leisure 1There is a large body of research devoted to studying leisure time. Some studies like those of time-use experts John P. Robinson and Geoffrey Godbey, use a broader measure of “free time,” which is the time left over after subtracting all hours spent in paid work, housework, childcare, and personal care.  Other studies, such as one by Mark Aguiar and Erik Hurst in 2007, focus more narrowly on the time explicitly devoted to recreational activities or relaxation.

Using the narrower definition of leisure, our analysis of the 2010 ATUS data finds that fathers with children under age 18 in the household on average spend about three hours more leisure time than mothers (27.5 hours per week vs. 24.5 hours per week).

Most of the gap is found in front of the television set. Fathers spend 2.8 hours more each week than mothers watching TV or using other media. Fathers also spend more time playing sports or exercising than do mothers, while mothers spend more of their leisure time in social activities such as attending or hosting parties.

While there are gender differences in these different types of leisure activities, TV watching is a primary leisure activity for both parents. Fathers spend about 64% of their leisure time watching TV or using other media. For mothers, the share is 60%.

leisure 2The ATUS not only asks people how they spend their time but also how they feel while they’re engaged in particular activities. Our analysis of this data shows that mothers find their leisure time to be more meaningful than do fathers. Mothers rate 63% of their leisure activities “very meaningful,” while fathers give a similar rating to about 52% of their leisure activities. Meanwhile, mothers feel more exhausted than fathers during their leisure time, and their stress level associated with leisure time is higher as well.

The fact that mothers feel more stressed and tired than fathers even during their leisure may have to do with the way they experience their time. Mothers’ free time is often interrupted, which may make it hard for them to relax, according to a study by sociologist Suzanne Bianchi and others. Moreover, a study by Shira Offer and Barbara Schneider found that mothers tend to spend more time than fathers in multitasking, and the additional hours spent on multitasking are mainly related to time spent on housework and child care.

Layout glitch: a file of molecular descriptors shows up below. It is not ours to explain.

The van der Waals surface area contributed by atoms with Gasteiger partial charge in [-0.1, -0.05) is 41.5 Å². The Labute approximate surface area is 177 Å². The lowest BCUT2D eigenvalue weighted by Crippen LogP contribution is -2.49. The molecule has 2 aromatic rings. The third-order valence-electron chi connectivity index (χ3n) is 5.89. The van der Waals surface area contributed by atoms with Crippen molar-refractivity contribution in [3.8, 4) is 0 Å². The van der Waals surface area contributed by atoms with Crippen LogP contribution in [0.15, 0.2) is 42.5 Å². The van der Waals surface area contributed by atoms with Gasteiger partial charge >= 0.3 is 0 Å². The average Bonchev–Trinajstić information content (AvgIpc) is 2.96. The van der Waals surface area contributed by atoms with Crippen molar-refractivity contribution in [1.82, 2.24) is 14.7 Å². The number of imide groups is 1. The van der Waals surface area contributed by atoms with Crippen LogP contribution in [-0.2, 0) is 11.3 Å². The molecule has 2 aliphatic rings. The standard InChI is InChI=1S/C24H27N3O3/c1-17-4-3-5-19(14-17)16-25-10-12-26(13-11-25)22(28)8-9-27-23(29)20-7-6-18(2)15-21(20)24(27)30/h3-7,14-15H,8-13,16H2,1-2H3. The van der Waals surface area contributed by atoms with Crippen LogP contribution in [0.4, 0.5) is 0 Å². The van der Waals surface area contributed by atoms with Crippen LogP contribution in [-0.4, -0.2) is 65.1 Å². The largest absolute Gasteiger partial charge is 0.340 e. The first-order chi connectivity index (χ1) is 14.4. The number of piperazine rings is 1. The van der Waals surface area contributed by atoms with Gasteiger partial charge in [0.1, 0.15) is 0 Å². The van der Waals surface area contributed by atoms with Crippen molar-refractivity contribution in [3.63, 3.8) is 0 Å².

For more information on how the time use data is collected and the classification of leisure activities, see our report on modern parenthood and parents’ feelings about their time.

This post was originally published on Pew Research Center’s blog- Fact tank.


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How do single fathers balance work and family?

Single father1Single fathers are on the rise. Today, 8% of U.S. households with children under the age of 18 are headed by single fathers, up from 1% in 1960.

By definition, single fathers are not currently married and do not have a partner to help in raising their children in the household. In reality, single fathers often times are not “single”: about 41% of them live with an unmarried partner (the partner may or may not be mother of their children). If you are curious about the share for single mothers: about 16% of single mothers live with a cohabiting partner.

In this post I focus on the “real” single fathers who are not living with a partner and are the only parent in the household. I look at their time allocation at work and at home, and compare their time with that of married and cohabiting fathers, as well as that of single mothers. Most numbers are drawn from my analysis in an earlier report about modern parenthood.

Being mom and dad at the same time, one may think that single fathers carry a heavier workload than married fathers. However, the time diary data suggest that this is not the case.

Compared with fathers who are married or living with a partner, single fathers spend more time doing housework (averaging 10 hours per week), but less time in childcare (6 hours per week). Single fathers’ time in paid work is less than that of married fathers, but more than that of cohabiting fathers.

If we add up the time in all three types of work (paid work, childcare, and housework), single fathers’ total workload per week is about 50 hours, which is higher than that of cohabiting fathers (48 hours), but lower than that of married fathers (55 hours).

Compared with married fathers, single fathers are less likely to have a college education (35% vs. 15%), and their employment rate is lower as well (89% vs.78%). Single fathers tend to have somewhat older children than do married or cohabiting fathers, which may help to explain why single fathers’ childcare time is slightly less than that of fathers in other family types.

Single father2

Single fathers work as hard as single mothers, judging by their total workload. Each group spend an average of 50 hours per week in all work-related  activities including paid work, childcare and housework, although their time allocation is somewhat different. Single fathers spend longer time in paid work than do single mothers (34 hours vs. 24 hours per week), but their time in childcare is half of what single mothers engage in (6 hours vs. 12 hours per week), and their housework time is lower as well (10 hours vs. 14 hours per week).

Still, single fathers manage to have four more hours of  leisure time per week than do single mothers.